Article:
Positron Emission Tomography/Computed Tomography (PET/CT) is a diagnostic tool used mainly in oncology, neurology, cardiology, infection and inflammation, and in planning surgery and treatment.
PET/CT combines two different techniques in one scanner, giving clinicians two sets of related information about the body – functional and structural – from one examination.
If you’ve never had a PET/CT scan you might not know what to expect and this brief guide is designed to answer the questions that might be in your mind.
PET/CT combines two scanning techniques: positron emission tomography (PET) and computerised tomography (CT).
CT images provide anatomical information while the PET study gives an indication of activity and function. Overlaying the PET image onto the CT image produces a fusion of anatomy with activity.
Technically speaking, this term is applied when an unstable nuclide, in this case fluorine 18 attached to a glucose-like compound (FDG), emits a positively charged particle called a positron. The positron travels only 1 mm in tissue before reacting with an electron, a negatively charged particle, to produce two 511keV gamma rays (photons) at 180° to each other. These two photons are emitted simultaneously from within the patient. Using a sophisticated PET/CT "camera", we're able to detect these events.
The scanner surrounds the area of the patient being imaged. As the photons are emitted from the patient, they interact with a sensitive camera. The computer in the camera calculates where the positron originated.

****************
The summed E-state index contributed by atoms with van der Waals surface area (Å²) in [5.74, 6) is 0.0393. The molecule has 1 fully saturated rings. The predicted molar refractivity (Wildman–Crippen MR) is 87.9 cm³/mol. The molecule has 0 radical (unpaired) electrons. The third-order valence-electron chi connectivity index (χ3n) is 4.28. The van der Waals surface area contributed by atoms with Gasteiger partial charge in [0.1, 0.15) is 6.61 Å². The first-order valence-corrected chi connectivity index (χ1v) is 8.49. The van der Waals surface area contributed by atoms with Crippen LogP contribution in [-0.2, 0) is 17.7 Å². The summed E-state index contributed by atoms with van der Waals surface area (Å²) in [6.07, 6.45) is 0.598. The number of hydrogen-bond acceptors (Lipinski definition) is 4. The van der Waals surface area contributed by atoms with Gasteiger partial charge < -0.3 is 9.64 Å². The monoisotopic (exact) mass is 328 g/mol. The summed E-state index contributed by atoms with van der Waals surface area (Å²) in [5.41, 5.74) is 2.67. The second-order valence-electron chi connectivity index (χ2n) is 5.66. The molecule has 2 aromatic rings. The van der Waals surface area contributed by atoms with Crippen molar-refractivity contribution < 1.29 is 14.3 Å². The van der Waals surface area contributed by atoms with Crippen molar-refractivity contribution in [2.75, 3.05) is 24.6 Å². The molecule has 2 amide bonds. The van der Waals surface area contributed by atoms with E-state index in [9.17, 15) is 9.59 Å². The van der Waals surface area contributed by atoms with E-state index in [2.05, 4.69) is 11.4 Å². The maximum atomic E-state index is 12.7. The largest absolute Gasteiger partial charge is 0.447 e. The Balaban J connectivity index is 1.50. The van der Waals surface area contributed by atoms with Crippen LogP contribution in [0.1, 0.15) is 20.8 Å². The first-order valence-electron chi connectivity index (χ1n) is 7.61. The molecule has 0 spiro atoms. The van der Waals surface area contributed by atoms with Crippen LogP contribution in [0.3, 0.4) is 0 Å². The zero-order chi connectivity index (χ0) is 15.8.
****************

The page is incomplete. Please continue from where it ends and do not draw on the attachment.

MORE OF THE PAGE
By collecting millions of events, the PET scanner is able to create an image of the body that demonstrates where the greatest accumulation of labelled glucose is. This image is then superimposed onto the CT image.
The PET/CT scan requires an injection of a radioactive form of sugar. This injection is given via a small needle, typically into an arm vein.
The pharmaceutical is called FDG, an abbreviation for fluorodeoxyglucose which is taken up by cells like normal glucose. More active cells, such as some inflammatory and cancer cells will take up more FDG than the surrounding tissue.
These areas will produce greater numbers of photons, acting like a “beacon”, to show up abnormal sites. The injection is radioactive, but only for a short time.
The radioactive component of the PET/CT scan is called Fluorine–18. Radioactivity is often described in terms of its half-life which is defined as the time taken for radioactivity to fall to half its initial level. Fluorine has a half-life of 110 minutes. This means that the level of radioactivity remaining in your system halves every 110 minutes. Therefore it's safe to say that 8 hours after a scan there would be an insignificant amount of radioactivity left in the patient.